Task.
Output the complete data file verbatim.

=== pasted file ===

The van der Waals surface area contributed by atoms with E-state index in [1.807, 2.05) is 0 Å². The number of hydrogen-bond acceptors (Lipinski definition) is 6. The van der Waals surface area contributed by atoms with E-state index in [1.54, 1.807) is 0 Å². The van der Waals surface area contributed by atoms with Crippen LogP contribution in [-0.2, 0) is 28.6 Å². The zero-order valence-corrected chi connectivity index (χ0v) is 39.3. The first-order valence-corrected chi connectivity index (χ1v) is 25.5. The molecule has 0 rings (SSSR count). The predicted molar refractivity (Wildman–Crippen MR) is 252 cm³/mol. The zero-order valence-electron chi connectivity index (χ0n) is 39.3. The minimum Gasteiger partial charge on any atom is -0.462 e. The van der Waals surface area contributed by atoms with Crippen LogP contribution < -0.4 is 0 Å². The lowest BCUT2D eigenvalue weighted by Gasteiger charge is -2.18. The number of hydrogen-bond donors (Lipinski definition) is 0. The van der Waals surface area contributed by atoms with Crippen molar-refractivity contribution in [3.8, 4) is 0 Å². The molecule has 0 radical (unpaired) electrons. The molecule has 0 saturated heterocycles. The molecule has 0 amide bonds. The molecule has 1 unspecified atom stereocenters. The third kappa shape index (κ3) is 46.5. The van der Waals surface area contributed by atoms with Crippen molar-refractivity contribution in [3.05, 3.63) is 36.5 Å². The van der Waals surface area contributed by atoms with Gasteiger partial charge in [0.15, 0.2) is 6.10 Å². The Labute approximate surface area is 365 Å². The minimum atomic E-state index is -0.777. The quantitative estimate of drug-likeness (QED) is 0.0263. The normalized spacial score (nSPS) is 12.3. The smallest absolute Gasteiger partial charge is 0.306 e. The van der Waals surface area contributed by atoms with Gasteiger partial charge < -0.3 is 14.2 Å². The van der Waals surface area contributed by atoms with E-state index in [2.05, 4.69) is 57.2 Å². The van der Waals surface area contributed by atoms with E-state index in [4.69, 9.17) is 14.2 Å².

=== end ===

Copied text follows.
The van der Waals surface area contributed by atoms with E-state index in [1.807, 2.05) is 0 Å². The number of hydrogen-bond acceptors (Lipinski definition) is 6. The van der Waals surface area contributed by atoms with E-state index in [1.54, 1.807) is 0 Å². The van der Waals surface area contributed by atoms with Crippen LogP contribution in [-0.2, 0) is 28.6 Å². The zero-order valence-corrected chi connectivity index (χ0v) is 39.3. The first-order valence-corrected chi connectivity index (χ1v) is 25.5. The molecule has 0 rings (SSSR count). The predicted molar refractivity (Wildman–Crippen MR) is 252 cm³/mol. The zero-order valence-electron chi connectivity index (χ0n) is 39.3. The minimum Gasteiger partial charge on any atom is -0.462 e. The van der Waals surface area contributed by atoms with Crippen LogP contribution < -0.4 is 0 Å². The lowest BCUT2D eigenvalue weighted by Gasteiger charge is -2.18. The number of hydrogen-bond donors (Lipinski definition) is 0. The van der Waals surface area contributed by atoms with Crippen molar-refractivity contribution in [3.8, 4) is 0 Å². The molecule has 0 radical (unpaired) electrons. The molecule has 0 saturated heterocycles. The molecule has 0 amide bonds. The molecule has 1 unspecified atom stereocenters. The third kappa shape index (κ3) is 46.5. The van der Waals surface area contributed by atoms with Crippen molar-refractivity contribution in [3.05, 3.63) is 36.5 Å². The van der Waals surface area contributed by atoms with Gasteiger partial charge in [0.15, 0.2) is 6.10 Å². The Labute approximate surface area is 365 Å². The minimum atomic E-state index is -0.777. The quantitative estimate of drug-likeness (QED) is 0.0263. The normalized spacial score (nSPS) is 12.3. The smallest absolute Gasteiger partial charge is 0.306 e. The van der Waals surface area contributed by atoms with Gasteiger partial charge < -0.3 is 14.2 Å². The van der Waals surface area contributed by atoms with E-state index in [2.05, 4.69) is 57.2 Å². The van der Waals surface area contributed by atoms with E-state index in [4.69, 9.17) is 14.2 Å².